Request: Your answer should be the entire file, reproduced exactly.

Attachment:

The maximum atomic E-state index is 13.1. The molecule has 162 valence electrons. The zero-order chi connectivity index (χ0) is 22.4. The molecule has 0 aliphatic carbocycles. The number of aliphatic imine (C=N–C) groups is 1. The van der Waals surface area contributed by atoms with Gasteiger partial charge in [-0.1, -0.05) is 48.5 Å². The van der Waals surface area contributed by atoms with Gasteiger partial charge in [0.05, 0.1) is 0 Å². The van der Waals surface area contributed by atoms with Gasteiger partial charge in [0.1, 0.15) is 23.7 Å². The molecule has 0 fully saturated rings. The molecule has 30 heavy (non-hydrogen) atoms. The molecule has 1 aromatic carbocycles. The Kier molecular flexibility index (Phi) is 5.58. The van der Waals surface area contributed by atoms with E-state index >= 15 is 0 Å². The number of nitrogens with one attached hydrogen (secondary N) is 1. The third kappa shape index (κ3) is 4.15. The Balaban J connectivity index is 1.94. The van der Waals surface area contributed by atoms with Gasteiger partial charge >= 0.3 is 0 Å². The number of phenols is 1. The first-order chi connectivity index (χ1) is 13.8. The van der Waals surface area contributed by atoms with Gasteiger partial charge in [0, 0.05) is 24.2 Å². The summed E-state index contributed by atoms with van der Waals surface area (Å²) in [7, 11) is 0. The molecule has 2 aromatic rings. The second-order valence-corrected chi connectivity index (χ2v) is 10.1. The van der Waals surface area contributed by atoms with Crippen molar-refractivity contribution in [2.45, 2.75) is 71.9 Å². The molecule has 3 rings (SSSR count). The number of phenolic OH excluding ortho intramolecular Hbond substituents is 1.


The maximum atomic E-state index is 13.1. The molecule has 162 valence electrons. The zero-order chi connectivity index (χ0) is 22.4. The molecule has 0 aliphatic carbocycles. The number of aliphatic imine (C=N–C) groups is 1. The van der Waals surface area contributed by atoms with Gasteiger partial charge in [-0.1, -0.05) is 48.5 Å². The van der Waals surface area contributed by atoms with Gasteiger partial charge in [0.05, 0.1) is 0 Å². The van der Waals surface area contributed by atoms with Gasteiger partial charge in [0.1, 0.15) is 23.7 Å². The molecule has 0 fully saturated rings. The molecule has 30 heavy (non-hydrogen) atoms. The molecule has 1 aromatic carbocycles. The Kier molecular flexibility index (Phi) is 5.58. The van der Waals surface area contributed by atoms with E-state index >= 15 is 0 Å². The number of nitrogens with one attached hydrogen (secondary N) is 1. The third kappa shape index (κ3) is 4.15. The Balaban J connectivity index is 1.94. The van der Waals surface area contributed by atoms with Gasteiger partial charge >= 0.3 is 0 Å². The number of phenols is 1. The first-order chi connectivity index (χ1) is 13.8. The van der Waals surface area contributed by atoms with Gasteiger partial charge in [0, 0.05) is 24.2 Å². The summed E-state index contributed by atoms with van der Waals surface area (Å²) in [7, 11) is 0. The molecule has 2 aromatic rings. The second-order valence-corrected chi connectivity index (χ2v) is 10.1. The van der Waals surface area contributed by atoms with Crippen molar-refractivity contribution in [2.45, 2.75) is 71.9 Å². The molecule has 3 rings (SSSR count). The number of phenolic OH excluding ortho intramolecular Hbond substituents is 1.